Light, Memory and Colour
Medieval Europe witnessed the beginnings of a scientific outlook that saw light as a phenomenon requiring rational explanation. This new outlook, however, was informed by a prevailing onto-theological world-view that assumed all knowledge as revealed truth.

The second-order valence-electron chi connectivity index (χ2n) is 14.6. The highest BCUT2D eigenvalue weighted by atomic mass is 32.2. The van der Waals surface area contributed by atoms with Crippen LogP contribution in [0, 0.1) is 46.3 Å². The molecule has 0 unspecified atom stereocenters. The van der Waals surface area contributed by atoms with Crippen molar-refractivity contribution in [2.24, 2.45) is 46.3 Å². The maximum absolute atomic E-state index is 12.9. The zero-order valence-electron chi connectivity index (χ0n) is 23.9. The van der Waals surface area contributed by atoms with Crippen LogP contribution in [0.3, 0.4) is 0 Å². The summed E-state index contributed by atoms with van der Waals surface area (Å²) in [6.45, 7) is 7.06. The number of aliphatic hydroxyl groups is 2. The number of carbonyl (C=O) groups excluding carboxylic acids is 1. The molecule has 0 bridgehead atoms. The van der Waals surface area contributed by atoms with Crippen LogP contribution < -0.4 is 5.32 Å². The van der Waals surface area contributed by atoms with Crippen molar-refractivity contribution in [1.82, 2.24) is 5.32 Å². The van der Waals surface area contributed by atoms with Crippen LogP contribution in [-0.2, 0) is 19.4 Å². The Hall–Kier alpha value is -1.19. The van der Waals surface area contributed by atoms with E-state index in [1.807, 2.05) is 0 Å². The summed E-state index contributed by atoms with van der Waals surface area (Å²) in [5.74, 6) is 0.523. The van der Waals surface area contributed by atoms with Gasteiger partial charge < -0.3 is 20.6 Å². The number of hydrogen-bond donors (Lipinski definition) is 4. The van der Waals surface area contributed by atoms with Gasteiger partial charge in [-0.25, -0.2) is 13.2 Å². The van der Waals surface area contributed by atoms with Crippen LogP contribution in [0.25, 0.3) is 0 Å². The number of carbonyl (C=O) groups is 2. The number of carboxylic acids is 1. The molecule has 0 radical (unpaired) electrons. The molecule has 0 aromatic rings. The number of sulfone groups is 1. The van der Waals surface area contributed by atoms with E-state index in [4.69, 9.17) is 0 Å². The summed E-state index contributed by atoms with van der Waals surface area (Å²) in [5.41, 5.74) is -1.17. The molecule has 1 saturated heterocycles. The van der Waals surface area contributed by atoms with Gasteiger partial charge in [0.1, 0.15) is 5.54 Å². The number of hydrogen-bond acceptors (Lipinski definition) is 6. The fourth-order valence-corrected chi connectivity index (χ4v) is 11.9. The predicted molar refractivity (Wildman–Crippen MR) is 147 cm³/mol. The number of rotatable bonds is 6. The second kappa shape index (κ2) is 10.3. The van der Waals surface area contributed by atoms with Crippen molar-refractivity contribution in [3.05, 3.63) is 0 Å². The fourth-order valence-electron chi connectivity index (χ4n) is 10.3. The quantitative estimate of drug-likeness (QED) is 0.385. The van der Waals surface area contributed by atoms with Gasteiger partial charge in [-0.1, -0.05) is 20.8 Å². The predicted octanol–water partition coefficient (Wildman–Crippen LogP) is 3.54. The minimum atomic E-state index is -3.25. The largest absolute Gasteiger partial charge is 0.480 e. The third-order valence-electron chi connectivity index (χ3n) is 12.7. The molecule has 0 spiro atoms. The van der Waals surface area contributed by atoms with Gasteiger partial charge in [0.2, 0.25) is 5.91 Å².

Coinciding with this nascent scientific view were important changes in the understanding and perception of space. Whilst the “perspectivisation” of space was not in full swing until the early Renaissance, the cultural conditions necessary for such a transformation were already in place by the end of the thirteenth century.1 Indeed, a number of key developments occurred during this period that lay the foundations for a new perspective ...